on Jul 21, 2007 at 12:28 pm

My comments were also deleted. I can only assume it was because I was questioning parental responsibility and that was uncomfortable. In any event, I will restate that children and alcohol do not mix. Parental involvement and supervision is the ultimate antecdote to children (teens are still children) using alcohol and other illicit and illegal substances.


Posted by someone who knows, a resident of Foothill High School
on Jul 23, 2007 at 2:31 pm

Take it from somone who knows, this so-called "house party" was not a planned event. Since when did watching movies become a house party. I am deeply disturbed how the papers have been able to twist the truth with second-hand information.i am disapointed in the 150 students who attened that so called party and have been able to ignore what happened or what they saw. No one will ever know the hurt and pain that i have been through. Nor do any of them care. To all you concerned parents: we called the police;they thanked us by putting us on hold for 10 minutes.In that 10 minuted he almost died. For all you parents "who know where their child is at all times",ask your teenager where they were that night i guarentee that they were there or on their way.


Posted by yolanda, a resident of Downtown
on Jul 23, 2007 at 2:36 pm

excuse me parents who think they know everything that went down that night. if you know every detail then why didnt you call the cops? the parents are not to blame. they did know the where abouts of their children. they were being responsible. where were all of your children that night? exactly. so instead of telling those parents to be better at their job, take your own advice and be a better parent and not make the "mistakes" you accuse these people of theirs.


Posted by Stacey, a resident of Amberwood/Wood Meadows
on Jul 23, 2007 at 8:03 pm

While I agree that parents have certain obligations they need to be held accountable for, all blame cannot go to the parents. The teens have responsibilities too that they need to also be held accountable for. We can't say it was the parents who invited 150 people to an unplanned "movie night".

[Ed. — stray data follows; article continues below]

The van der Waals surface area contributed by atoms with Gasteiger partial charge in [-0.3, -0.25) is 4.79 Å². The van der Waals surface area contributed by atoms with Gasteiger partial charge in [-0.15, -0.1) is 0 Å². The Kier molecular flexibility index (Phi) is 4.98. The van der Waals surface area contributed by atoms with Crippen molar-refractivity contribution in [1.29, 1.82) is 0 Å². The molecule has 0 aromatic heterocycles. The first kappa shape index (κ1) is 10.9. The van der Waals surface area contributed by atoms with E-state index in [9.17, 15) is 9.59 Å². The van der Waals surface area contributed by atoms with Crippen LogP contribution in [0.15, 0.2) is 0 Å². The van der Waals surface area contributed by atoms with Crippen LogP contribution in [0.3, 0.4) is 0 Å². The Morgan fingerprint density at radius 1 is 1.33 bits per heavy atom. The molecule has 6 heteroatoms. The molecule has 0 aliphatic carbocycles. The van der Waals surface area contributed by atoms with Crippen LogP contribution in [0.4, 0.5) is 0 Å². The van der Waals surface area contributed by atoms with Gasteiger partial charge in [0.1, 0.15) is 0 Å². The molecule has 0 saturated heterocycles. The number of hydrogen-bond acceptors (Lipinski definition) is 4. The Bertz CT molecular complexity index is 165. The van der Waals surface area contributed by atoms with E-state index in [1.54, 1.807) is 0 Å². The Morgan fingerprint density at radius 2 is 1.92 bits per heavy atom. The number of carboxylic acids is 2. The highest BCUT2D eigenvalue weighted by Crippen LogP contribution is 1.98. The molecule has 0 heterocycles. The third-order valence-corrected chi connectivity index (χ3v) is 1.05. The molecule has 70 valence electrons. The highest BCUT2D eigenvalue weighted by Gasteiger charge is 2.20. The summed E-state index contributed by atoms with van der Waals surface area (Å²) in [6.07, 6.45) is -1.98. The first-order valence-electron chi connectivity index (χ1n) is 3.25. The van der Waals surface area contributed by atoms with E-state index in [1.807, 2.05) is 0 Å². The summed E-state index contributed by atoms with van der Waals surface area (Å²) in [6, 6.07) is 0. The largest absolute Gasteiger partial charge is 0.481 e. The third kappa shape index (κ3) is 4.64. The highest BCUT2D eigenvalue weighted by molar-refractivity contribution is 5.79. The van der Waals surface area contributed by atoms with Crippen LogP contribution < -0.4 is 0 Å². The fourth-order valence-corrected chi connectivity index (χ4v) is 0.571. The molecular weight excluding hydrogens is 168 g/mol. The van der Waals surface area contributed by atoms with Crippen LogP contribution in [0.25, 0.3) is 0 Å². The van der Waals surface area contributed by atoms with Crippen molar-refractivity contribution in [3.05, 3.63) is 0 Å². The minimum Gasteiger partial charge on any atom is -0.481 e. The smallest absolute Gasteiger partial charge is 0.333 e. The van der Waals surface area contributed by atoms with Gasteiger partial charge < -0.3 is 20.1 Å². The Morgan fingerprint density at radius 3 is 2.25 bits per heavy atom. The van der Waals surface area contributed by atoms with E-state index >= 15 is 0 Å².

Posted by a very confused parent, a resident of Amador Valley High School
on Jul 25, 2007 at 10:54 am

I am so disappointed in one fact, and that is the fact that most parents do not want to take responsibility for 'what is going on' by telling their kids that they will (and then actually do it) randomly read their myspace pages. I am one of those parents who do, and I have tried to talk to other parents to tell them that their kids are in serious need of more 'boundaries', and less privacy.These parents chose not to listen, and now these kids have criminal records. Guess what? It is all over myspace! Parents seem to think that it is cool to be able to 'allow' their kids to have myspace accounts, and not know what in the world they are doing on these accounts. Parents.... I challenge you to sit down with your teen TODAY, tell them that you would like to go through their myspace with them, because you love them and want to help them to become the person they should be. Guaranteed, you have NO idea what is going on in Pleasanton, and once you do, you will understand why we ALL need to monitor our kids MUCH better than we are. I thought I knew my kids...until myspace came along. Signed, A very concerned, yet aware parent.


Posted by aaron, a resident of Highland Oaks
on Oct 1, 2007 at 3:02 pm

people need to watch who comes in the front dorr. lock it. only let people in you know, and try to keep people from out of town out. what are they normally looking for? to get wild and crazy somewhere other than home. so avoid it. why weren't any of his friends helping? i'm not encouraging violence, but in the past when i'd see a friend in trouble I'd help him, even if it meant taking a beating myself. In this matter you definately need to look at the friends for 2 reason : 1: who's friends invited them in the first place, and 2: why wasn't there anyone there to help...............


If you were a member and logged in you could track comments from this story.

Post a comment

Posting an item on Town Square is simple and requires no registration. Just complete this form and hit "submit" and your topic will appear online. Please be respectful and truthful in your postings so Town Square will continue to be a thoughtful gathering place for sharing community information and opinion. All postings are subject to our TERMS OF USE, and may be deleted if deemed inappropriate by our staff.

We prefer that you use your real name, but you may use any "member" name you wish.

Name: *

Select your neighborhood or school community: *

Comment: *

Verification code: *
Enter the verification code exactly as shown, using capital and lowercase letters, in the multi-colored box.

*Required Fields

CPRA: Balancing privacy, public's right to know
By Gina Channell-Allen | 3 comments | 1,350 views

and my friend here will have the kibble."
By Tom Cushing | 12 comments | 1,064 views

Job growth is driving housing prices
By Tim Hunt | 3 comments | 990 views

Sentinels of Freedom Newsletter
By Roz Rogoff | 0 comments | 673 views